Born in May? Celebrate life, and good health

New study shows people born in October have the highest risk of diseases

 
By Moushumi Sharma
Last Updated: Thursday 17 September 2015

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If you thought birthdays were all about cakes, gifts and balloons, a new study can dampen your reason to celebrate.Scientists at the Columbia University have found significant association between a person’s birth month and various diseases. According to the study, published in the Journal of the American Medical Informatics Association, those who are born in May have the lowest risk of diseases, while those born in October have the highest risk.

The scientists developed an algorithm based on the medical records of 1.7 million patients treated at the New York Presbyterian Hospital/Columbia University Medical Centre(UCMC) between 1985 and 2013. They compared this data to 1,688 diseases using logistic regression to find a pattern and concluded that 55 diseases were significantly dependent on the month of birth. Of these, 39 links were already established in medical literature. The Columbia scientists discovered 16 new associations, including nine types of heart diseases, says a UCMC report.  

A graphby UCMC shows that people born during spring/summer, particularly around May-June, are least susceptible to diseases. On the contrary, those born during January-April are most likely to suffer from a host of heart diseases. For people born in October, the chances of getting viral infection and respiratory diseases such as asthma are very high. This is consistent with earlier studies which liked birth in late summer or autumn to respiratory problems since mothers pregnant during winter are more likely to catch flu or other infection.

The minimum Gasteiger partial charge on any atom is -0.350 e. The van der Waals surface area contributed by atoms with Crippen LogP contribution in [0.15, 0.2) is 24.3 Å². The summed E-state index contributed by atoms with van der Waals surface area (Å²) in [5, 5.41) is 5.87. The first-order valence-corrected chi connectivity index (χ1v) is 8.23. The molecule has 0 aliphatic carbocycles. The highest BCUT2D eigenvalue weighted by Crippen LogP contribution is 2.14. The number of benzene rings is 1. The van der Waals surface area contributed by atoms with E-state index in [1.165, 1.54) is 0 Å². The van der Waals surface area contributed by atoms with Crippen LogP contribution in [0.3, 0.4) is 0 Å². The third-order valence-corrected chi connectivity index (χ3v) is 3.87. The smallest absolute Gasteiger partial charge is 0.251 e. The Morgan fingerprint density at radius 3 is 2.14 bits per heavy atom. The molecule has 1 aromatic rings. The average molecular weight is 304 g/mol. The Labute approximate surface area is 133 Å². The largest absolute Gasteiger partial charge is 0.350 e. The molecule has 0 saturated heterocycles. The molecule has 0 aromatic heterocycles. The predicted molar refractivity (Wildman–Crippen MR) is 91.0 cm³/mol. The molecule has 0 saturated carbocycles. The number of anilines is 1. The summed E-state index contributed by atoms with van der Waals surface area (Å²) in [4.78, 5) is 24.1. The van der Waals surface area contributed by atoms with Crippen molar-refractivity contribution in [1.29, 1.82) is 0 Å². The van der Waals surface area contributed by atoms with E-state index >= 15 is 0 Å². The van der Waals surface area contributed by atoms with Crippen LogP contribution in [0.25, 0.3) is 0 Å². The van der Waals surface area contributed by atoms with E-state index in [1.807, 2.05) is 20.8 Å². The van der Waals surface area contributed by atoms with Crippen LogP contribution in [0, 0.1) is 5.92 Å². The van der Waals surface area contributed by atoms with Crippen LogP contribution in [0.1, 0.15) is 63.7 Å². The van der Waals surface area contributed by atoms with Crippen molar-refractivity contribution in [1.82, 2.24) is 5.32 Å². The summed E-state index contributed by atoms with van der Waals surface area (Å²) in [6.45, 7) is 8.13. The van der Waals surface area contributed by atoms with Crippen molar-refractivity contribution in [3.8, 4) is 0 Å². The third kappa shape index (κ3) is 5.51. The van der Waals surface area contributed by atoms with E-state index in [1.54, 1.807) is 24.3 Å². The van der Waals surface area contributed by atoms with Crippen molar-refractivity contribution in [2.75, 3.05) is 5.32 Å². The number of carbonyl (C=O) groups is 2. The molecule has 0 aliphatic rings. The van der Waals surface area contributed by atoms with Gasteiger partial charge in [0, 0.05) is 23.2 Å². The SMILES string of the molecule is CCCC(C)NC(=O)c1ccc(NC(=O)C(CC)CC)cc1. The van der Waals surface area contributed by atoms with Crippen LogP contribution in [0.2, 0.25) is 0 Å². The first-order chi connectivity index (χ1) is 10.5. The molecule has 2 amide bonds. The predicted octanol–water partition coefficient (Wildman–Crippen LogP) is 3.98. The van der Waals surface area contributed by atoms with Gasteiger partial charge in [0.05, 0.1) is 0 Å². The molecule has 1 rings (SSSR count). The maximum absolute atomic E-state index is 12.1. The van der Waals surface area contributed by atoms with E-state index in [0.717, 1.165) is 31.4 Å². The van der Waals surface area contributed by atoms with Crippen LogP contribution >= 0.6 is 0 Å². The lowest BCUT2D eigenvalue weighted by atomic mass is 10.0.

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The exact reason, however, is not yet known and more research is needed. “Our findings are suggestive of a mechanistic relationship, although we don’t yet know what that is,” Nicholas Tatonetti, the study’s senior author and assistant professor at UCMC, told Time magazine.

According to the report, the researchers plan to replicate their study with data from several other locations in the US and abroad to see how results vary with the change of seasons and environmental factors in those places. By identifying the reason behind the disparities, the researchers hope to figure out a way to close the gap. 

 

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